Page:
Although the earlier railway buildings have virtually disappeared there were originally three termini, operated by three companies. The North British and Edinburgh and Glasgow railways, which lay end-to-end along the S side of Canal Street (its line that of the present entrance ramp) were started in 1844. The third terminus, with a station to the N of Canal Street, was that of the Edinburgh, Perth and Dundee Railway which was opened in 1847 at right-angles to the others; its lines disappeared under Princes Street and the New Town to link with the Edinburgh, Leith and Newhaven terminus (opened in 1842) at Scotland Street.
In 1866, the North British, having absorbed the other two companies, held a competition to rationalise the layout which led to the closure the Scotland Street tunnel, demolished most of the old station buildings, and substituted twelve lines of through track with three wide platforms, covering the whole area with transverse valley roofs, fully glazed.
The opening of suburban links in 1884 and the Forth Bridge in 1892 necessitated further work. The surviving wings of the old station building were removed, but the salvaged front of one of them was used by Robert Morham for the N front of what is now (1984) the information office on the corner of Waverly Bridge and Market Street. The 1866 plan also displaced the Vegetable Market which lay to the S of the railway lines in the shadow of the North Bridge.
J Gifford, C McWilliam and D Walker 1984
1846 North British Rly. constructs (E-facing) General station on site of the former Physic Garden (NT27SE 247). Edinburgh and Glasgow Rly. brings traffic in from the W (through tunnels) in the same year. 1847 Canal Street station opened (at right-angles, to the N) by the Edinburgh, Perth and Dundee Rly and pre-1854 Name 'General' station superseded by 'Waverley'.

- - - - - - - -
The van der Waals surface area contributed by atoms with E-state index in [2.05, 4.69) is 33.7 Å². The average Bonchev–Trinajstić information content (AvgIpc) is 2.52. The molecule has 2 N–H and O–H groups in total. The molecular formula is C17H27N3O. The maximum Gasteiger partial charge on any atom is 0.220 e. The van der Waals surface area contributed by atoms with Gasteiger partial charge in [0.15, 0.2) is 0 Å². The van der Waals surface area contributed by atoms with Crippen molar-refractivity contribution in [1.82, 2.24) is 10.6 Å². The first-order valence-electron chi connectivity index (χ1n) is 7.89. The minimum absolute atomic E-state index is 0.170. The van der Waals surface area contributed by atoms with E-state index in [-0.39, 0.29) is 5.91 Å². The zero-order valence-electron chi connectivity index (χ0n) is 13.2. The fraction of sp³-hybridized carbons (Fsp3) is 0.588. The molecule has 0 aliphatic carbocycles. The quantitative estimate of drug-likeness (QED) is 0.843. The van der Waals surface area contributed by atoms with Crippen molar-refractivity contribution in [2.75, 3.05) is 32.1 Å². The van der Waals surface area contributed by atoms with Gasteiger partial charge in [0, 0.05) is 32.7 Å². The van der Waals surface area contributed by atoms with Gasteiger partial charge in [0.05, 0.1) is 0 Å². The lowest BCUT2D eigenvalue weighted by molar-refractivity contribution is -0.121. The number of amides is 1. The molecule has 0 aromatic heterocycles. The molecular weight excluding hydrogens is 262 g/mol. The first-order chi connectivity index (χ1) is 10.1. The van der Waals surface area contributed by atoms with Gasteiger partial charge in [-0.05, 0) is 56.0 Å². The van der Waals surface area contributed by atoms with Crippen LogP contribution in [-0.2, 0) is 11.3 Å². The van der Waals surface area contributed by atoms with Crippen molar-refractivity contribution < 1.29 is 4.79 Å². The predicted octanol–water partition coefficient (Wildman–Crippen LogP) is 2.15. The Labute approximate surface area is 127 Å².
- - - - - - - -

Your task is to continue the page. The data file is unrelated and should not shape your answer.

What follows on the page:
As configured after the rebuilding, the station comprises two termini back-to-back around a massive island platform, each of the outer platform-faces being capable of accommodating two full-length trains. The 'suburban' platforms on the S side essentially duplicate this concept and the whole station covers 23 acres (9.3ha) with 14,000 ft (4268m) of platform length (on 21 platforms) being capable of accommodating 358 contemporary coaches, signalled from four boxes.
Several of the platforms constructed in 1892-7 (nos. 2-6 and 8-9) have been removed, generally to be covered by buildings and car parking spaces.
A J Mullay 1991.
Edinburgh Canal Street Station (also known as Edinburgh Prince's Street Station): this station was opened on 17 May 1847 by the Edinburgh, Leith and Granton Rly. It closed to regular passenger traffic on 2 March 1868.
Edinburgh North Bridge Station: this station was opened on 17 May 1847 by the Edinburgh and Glasgow Rly. It was amalgamated with Edinburgh Waverley and renamed in April 1866.